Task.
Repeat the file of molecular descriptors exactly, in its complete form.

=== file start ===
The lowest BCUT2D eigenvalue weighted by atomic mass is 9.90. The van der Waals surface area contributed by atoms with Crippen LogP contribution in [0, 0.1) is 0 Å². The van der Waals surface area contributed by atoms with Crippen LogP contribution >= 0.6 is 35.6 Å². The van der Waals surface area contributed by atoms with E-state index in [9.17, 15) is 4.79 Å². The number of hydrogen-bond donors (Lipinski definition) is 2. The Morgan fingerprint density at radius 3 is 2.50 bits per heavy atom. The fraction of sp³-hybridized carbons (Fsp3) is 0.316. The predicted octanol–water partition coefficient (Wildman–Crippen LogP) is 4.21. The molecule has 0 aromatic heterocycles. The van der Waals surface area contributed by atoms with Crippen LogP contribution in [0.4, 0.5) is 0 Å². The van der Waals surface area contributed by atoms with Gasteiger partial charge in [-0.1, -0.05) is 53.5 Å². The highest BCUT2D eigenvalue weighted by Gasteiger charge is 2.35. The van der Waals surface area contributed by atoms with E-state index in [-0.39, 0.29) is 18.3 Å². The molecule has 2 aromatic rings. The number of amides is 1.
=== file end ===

The lowest BCUT2D eigenvalue weighted by atomic mass is 9.90. The van der Waals surface area contributed by atoms with Crippen LogP contribution in [0, 0.1) is 0 Å². The van der Waals surface area contributed by atoms with Crippen LogP contribution >= 0.6 is 35.6 Å². The van der Waals surface area contributed by atoms with E-state index in [9.17, 15) is 4.79 Å². The number of hydrogen-bond donors (Lipinski definition) is 2. The Morgan fingerprint density at radius 3 is 2.50 bits per heavy atom. The fraction of sp³-hybridized carbons (Fsp3) is 0.316. The predicted octanol–water partition coefficient (Wildman–Crippen LogP) is 4.21. The molecule has 0 aromatic heterocycles. The van der Waals surface area contributed by atoms with Crippen LogP contribution in [0.4, 0.5) is 0 Å². The van der Waals surface area contributed by atoms with Gasteiger partial charge in [-0.1, -0.05) is 53.5 Å². The highest BCUT2D eigenvalue weighted by Gasteiger charge is 2.35. The van der Waals surface area contributed by atoms with E-state index in [-0.39, 0.29) is 18.3 Å². The molecule has 2 aromatic rings. The number of amides is 1.